Catnip ( Nepeta Cataria) is a historical favorite for felines, but believe it or not, only about 50% of cats will respond to this herb. If your cat is under three months of age, they will not respond to catnip at all. Catnip is a plant from the mint family and it’s actually the essential oil known as nepetalactone within the plant that gives cats the familiar “buzz” we all recognize. But don’t worry if your cat isn’t a fan – there are lots of alternatives for finicky felines who don’t like this potent herb. Here are our top five favorite alternatives to catnip:
In Japan, Silvervine is known as Matatabi. Silvervine is a Japanese favorite and is often grown in Eastern gardens. It’s such a potent attractant that it contains not one, but two cat attractant compounds! Nearly all cats will find something to love in Silvervine toys. However, when purchasing this herb, be on the lookout for a pure source – this is an herb that is often contaminated with other herbs. From the Field and has plenty of toys filled with safe Silvervine and Petlinks has a bunch of toys filled with their own “HyperNip” which is a potent mix of catnip and silvervine.
You may know about the sedative qualities of valerian root because it’s a popular herb to help humans fall asleep. In cats, it has the opposite effect! Plenty of manufacturers know this secret and are expanding their toys to include Valerian root. We love the Valerian Root used in From the Field and Bavarian Cat Toys. Don’t be alarmed when you first open a package that has a cat toy filled with valerian root – it can have a very distinct “stinky cheese” odor that will make you turn your nose. Of course, cats just adore it!
Lavender is an herb found around the world that is favored by all species due to its calming effects. Luckily, it’s now readily made available to cats in toys! You can also buy a therapeutic quality of lavender to diffuse in your home – it’s safe for dogs and cats, and it may even help keep your family calm after a long day at work or school! Consider using lavender essential oil in a diffuser to calm your two- and four-legged family. These days, you can just about find lavender-scented everything – from cat litter to cleaning solutions.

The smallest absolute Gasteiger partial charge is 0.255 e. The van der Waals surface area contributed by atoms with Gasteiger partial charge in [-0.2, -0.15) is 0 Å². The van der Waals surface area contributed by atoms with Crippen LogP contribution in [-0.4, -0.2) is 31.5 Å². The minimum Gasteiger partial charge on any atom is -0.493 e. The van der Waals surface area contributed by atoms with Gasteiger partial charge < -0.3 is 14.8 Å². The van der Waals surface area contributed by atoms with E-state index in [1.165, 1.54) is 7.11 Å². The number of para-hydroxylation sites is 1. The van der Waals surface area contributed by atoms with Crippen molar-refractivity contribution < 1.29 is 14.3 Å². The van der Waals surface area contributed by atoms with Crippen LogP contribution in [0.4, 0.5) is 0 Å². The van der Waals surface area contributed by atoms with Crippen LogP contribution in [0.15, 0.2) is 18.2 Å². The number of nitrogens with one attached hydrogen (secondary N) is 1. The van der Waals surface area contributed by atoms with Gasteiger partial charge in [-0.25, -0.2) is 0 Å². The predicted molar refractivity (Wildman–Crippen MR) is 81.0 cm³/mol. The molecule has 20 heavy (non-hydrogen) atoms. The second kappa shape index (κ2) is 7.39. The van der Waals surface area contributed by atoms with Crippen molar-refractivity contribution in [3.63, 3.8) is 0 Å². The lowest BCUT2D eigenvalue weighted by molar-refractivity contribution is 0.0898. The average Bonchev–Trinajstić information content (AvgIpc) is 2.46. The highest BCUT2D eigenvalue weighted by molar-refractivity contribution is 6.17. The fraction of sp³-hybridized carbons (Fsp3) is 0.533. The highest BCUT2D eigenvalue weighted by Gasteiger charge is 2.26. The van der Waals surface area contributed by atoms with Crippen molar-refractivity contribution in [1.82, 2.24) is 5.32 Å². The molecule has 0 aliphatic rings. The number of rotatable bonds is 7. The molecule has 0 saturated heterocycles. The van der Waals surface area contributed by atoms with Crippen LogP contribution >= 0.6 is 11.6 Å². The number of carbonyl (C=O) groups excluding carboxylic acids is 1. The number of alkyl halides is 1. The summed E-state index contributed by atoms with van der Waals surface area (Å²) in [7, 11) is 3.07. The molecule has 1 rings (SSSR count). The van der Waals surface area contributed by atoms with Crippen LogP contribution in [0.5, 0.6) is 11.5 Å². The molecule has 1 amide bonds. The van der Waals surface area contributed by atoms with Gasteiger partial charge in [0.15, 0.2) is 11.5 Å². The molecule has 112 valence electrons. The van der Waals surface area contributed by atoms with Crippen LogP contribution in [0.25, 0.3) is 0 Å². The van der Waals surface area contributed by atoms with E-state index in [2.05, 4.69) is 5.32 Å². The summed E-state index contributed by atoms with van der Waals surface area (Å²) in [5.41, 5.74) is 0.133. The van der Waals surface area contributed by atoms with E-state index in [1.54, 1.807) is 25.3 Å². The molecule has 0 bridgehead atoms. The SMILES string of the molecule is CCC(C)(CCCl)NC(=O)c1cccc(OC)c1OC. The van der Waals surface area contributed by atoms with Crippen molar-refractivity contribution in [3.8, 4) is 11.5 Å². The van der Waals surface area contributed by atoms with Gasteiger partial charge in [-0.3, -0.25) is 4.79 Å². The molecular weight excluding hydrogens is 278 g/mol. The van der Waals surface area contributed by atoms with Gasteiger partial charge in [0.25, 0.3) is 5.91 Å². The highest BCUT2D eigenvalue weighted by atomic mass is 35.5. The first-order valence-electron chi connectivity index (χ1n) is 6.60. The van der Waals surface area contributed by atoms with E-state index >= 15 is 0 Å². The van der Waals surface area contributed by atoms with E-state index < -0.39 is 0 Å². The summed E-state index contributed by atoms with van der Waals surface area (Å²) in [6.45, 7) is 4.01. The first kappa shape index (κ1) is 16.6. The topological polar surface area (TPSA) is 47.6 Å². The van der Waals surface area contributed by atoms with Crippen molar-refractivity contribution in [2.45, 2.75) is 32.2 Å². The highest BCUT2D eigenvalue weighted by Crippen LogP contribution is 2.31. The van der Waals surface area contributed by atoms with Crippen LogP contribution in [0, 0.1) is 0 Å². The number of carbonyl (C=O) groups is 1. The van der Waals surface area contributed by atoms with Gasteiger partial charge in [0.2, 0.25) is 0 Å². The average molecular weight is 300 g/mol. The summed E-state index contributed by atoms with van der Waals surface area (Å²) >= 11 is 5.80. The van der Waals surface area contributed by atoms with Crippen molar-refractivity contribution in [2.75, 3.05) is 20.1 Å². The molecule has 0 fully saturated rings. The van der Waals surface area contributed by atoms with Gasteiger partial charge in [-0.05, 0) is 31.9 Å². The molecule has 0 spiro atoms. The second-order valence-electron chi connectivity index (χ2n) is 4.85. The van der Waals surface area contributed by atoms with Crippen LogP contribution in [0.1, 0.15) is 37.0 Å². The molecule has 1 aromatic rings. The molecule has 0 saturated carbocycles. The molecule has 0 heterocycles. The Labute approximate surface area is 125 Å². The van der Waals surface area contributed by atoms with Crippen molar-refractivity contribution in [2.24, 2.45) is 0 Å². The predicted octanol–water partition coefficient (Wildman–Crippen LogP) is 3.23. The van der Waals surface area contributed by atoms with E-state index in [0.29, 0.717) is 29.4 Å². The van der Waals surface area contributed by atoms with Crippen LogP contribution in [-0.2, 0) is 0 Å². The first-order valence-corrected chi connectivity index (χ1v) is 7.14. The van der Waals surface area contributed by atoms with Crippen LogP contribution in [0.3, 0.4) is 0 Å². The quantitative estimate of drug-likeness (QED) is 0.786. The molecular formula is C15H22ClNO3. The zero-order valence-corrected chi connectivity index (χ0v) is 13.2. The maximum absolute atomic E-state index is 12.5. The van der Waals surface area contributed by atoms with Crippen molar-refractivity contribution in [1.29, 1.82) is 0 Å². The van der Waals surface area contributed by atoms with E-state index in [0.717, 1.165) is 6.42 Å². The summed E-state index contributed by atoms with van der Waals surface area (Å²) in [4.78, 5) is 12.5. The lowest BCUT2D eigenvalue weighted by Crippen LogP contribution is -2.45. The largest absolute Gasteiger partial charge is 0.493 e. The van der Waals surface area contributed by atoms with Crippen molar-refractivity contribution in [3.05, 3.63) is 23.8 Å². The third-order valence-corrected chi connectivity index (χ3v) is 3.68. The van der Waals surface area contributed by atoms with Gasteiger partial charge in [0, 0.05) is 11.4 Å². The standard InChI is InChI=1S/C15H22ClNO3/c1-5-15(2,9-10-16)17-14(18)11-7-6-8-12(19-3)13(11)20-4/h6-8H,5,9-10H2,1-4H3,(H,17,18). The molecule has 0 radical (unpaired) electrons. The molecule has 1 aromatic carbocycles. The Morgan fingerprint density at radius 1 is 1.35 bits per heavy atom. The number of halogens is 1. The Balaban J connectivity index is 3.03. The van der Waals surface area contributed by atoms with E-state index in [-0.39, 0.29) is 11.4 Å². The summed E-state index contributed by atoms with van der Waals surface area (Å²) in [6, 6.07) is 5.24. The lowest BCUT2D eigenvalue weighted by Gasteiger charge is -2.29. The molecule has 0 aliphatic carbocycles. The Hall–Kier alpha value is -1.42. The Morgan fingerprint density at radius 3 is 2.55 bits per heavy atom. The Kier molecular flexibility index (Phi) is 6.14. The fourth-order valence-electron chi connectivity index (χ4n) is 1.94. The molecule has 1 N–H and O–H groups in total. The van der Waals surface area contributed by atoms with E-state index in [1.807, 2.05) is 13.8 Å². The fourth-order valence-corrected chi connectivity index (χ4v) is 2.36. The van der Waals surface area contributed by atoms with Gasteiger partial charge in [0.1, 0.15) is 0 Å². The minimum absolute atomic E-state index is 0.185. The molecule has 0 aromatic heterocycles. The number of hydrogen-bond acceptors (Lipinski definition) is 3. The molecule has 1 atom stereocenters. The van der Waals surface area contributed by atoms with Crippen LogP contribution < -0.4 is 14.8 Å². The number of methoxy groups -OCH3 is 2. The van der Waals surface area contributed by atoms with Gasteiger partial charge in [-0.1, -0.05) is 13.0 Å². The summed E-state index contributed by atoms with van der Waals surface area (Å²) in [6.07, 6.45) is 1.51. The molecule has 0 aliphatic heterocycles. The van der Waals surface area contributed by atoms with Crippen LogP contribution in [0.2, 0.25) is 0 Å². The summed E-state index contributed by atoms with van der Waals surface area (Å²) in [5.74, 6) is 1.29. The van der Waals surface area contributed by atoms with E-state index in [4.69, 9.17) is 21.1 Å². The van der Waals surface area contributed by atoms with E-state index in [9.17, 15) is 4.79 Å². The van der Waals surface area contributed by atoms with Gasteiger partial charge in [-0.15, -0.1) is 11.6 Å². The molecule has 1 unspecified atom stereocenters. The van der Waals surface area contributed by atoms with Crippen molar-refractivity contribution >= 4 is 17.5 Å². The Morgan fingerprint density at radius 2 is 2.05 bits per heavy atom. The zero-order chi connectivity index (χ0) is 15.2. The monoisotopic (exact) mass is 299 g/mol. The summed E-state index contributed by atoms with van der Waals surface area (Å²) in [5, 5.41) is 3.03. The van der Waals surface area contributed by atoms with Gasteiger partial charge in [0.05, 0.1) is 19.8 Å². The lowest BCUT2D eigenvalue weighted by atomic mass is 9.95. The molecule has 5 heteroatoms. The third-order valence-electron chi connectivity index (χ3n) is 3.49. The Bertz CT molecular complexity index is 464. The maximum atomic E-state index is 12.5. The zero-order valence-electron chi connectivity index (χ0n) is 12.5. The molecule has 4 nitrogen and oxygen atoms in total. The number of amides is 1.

There are well over 180 species of honeysuckle plants but only one species seems to have any noticeable effect on cats and that’s the Lonicera Tartarica (also known as Tartarian Honeysuckle). The active ingredient is similar in chemical structure (but not the same) as the nepetalactone found in catnip. Not only are these fun for cats, they are beautiful to grow. But be sure you purchase the correct kind as many types of honeysuckle can be toxic to cats.
If your cat doesn’t respond to catnip, but you still want something that will attract them to toys, Chamomile is a great alternative. Chamomile is a member of the Asteraceae family, but there are many different species of this plant. Chamomile flowers can be dried and placed inside toys to help a cat relax. You can also choose to diffuse it (combine it with lavender for some really relaxed days) and you can buy toys with chamomile flowers inside, or use hydrosols in areas your cat enjoys.
A WORD OF CAUTION
Whenever you look at natural solutions, even when it comes to toys, you should pay close attention to your cat’s reactions. Natural oils and other products can be rapidly absorbed through the digestive tract or through the skin, and then travel to the liver where they are metabolized. Since the feline liver is deficient in many enzymes, cats may be unable to metabolize these compounds properly, which can lead to behavior problems, physical problems, and even toxicity. Most cats, however, are well aware of their deficiencies and know when they’ve had enough. So, just pay close attention to how your kitty reacts the first time you give him anything new!
Have you tried any of these catnip alternatives with your best furry friend? Let us know by posting a comment below.
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